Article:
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Title: Deep scanning lysine metabolism in Escherichia coli

Abstract

Our limited ability to predict genotype–phenotype relationships has called for strategies that allow testing of thousands of hypotheses in parallel. Deep scanning mutagenesis has been successfully implemented to map genotype–phenotype relationships at a single-protein scale, allowing scientists to elucidate properties that are difficult to predict. However, most phenotypes are dictated by several proteins that are interconnected through complex and robust regulatory and metabolic networks. These sophisticated networks hinder our understanding of the phenotype of interest and limit our capabilities to rewire cellular functions. Here, we leveraged CRISPR-EnAbled Trackable genome Engineering to attempt a parallel and high-resolution interrogation of complex networks, deep scanning multiple proteins associated with lysine metabolism in Escherichia coli. We created over 16,000 mutations to perturb this pathway and mapped their contribution toward resistance to an amino acid analog. By doing so, we identified different routes that can alter pathway function and flux, uncovering mechanisms that would be difficult to rationally design. This method sets a framework for forward investigation of complex multigenic phenotypes.

Authors:
 [1];  [2];  [1];  [1];  [1];  [2];  [2]; ORCiD logo [3]
  1. Univ. of Colorado, Boulder, CO (United States)
  2. Inscripta, Inc., Boulder, CO (United States)
  3. Inscripta, Inc., Boulder, CO (United States); Univ. of Colorado, Boulder, CO (United States)
Publication Date:
Research Org.:
Univ. of Colorado, Boulder, CO (United States)
Sponsoring Org.:
USDOE Office of Science (SC), Biological and Environmental Research (BER) (SC-23)
OSTI Identifier:
1547418
Grant/Contract Number:  
SC0018368; SC0008812
Resource Type:
Accepted Manuscript
Journal Name:
Molecular Systems Biology
Additional Journal Information:
Journal Volume: 14; Journal Issue: 11; Journal ID: ISSN 1744-4292
Publisher:
Wiley
Country of Publication:
United States
Language:
English
Subject:
CRISPR-Cas9; genotype–phenotype; lysine; mapping; mutagenesis

Citation Formats

Bassalo, Marcelo C., Garst, Andrew D., Choudhury, Alaksh, Grau, William C., Oh, Eun J., Spindler, Eileen, Lipscomb, Tanya, and Gill, Ryan T. Deep scanning lysine metabolism in Escherichia coli. United States: N. p., 2018. Web. doi:10.15252/msb.20188371.
Bassalo, Marcelo C., Garst, Andrew D., Choudhury, Alaksh, Grau, William C., Oh, Eun J., Spindler, Eileen, Lipscomb, Tanya, & Gill, Ryan T. Deep scanning lysine metabolism in Escherichia coli. United States. doi:10.15252/msb.20188371.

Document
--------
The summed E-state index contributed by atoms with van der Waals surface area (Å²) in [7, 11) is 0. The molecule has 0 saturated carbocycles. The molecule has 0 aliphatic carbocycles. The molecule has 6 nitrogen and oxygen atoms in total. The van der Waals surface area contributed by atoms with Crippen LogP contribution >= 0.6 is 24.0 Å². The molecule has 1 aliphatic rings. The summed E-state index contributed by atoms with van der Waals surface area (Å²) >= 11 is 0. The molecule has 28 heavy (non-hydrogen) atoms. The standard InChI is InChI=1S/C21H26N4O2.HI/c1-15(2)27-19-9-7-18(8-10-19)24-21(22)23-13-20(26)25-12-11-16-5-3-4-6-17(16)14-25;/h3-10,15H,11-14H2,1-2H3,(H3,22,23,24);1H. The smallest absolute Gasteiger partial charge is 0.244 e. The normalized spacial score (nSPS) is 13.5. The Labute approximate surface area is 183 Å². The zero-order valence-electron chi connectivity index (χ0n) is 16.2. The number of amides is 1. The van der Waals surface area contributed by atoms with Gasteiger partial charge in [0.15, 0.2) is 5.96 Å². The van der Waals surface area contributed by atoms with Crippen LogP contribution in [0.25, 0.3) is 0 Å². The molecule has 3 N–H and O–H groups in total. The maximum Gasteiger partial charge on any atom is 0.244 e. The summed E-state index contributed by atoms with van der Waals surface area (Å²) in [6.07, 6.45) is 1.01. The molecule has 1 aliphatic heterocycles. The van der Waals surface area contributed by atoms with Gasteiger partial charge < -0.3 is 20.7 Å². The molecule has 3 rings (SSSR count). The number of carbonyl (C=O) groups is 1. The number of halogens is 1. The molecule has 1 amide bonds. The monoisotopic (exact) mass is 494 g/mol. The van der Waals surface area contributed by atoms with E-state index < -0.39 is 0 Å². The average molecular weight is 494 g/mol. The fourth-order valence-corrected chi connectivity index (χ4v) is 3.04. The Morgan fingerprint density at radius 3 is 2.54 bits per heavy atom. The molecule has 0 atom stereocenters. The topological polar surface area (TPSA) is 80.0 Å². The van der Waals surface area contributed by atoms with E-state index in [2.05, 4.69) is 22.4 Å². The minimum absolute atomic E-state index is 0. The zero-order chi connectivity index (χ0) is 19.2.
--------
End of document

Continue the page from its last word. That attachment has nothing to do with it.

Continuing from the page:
Bassalo, Marcelo C., Garst, Andrew D., Choudhury, Alaksh, Grau, William C., Oh, Eun J., Spindler, Eileen, Lipscomb, Tanya, and Gill, Ryan T. Mon . "Deep scanning lysine metabolism in Escherichia coli". United States. doi:10.15252/msb.20188371. https://www.osti.gov/servlets/purl/1547418.
@article{osti_1547418,
title = {Deep scanning lysine metabolism in Escherichia coli},
author = {Bassalo, Marcelo C. and Garst, Andrew D. and Choudhury, Alaksh and Grau, William C. and Oh, Eun J. and Spindler, Eileen and Lipscomb, Tanya and Gill, Ryan T.},
abstractNote = {Our limited ability to predict genotype–phenotype relationships has called for strategies that allow testing of thousands of hypotheses in parallel. Deep scanning mutagenesis has been successfully implemented to map genotype–phenotype relationships at a single-protein scale, allowing scientists to elucidate properties that are difficult to predict. However, most phenotypes are dictated by several proteins that are interconnected through complex and robust regulatory and metabolic networks. These sophisticated networks hinder our understanding of the phenotype of interest and limit our capabilities to rewire cellular functions. Here, we leveraged CRISPR-EnAbled Trackable genome Engineering to attempt a parallel and high-resolution interrogation of complex networks, deep scanning multiple proteins associated with lysine metabolism in Escherichia coli. We created over 16,000 mutations to perturb this pathway and mapped their contribution toward resistance to an amino acid analog. By doing so, we identified different routes that can alter pathway function and flux, uncovering mechanisms that would be difficult to rationally design. This method sets a framework for forward investigation of complex multigenic phenotypes.},
doi = {10.15252/msb.20188371},
journal = {Molecular Systems Biology},
number = 11,
volume = 14,
place = {United States},
year = {2018},
month = {11}
}

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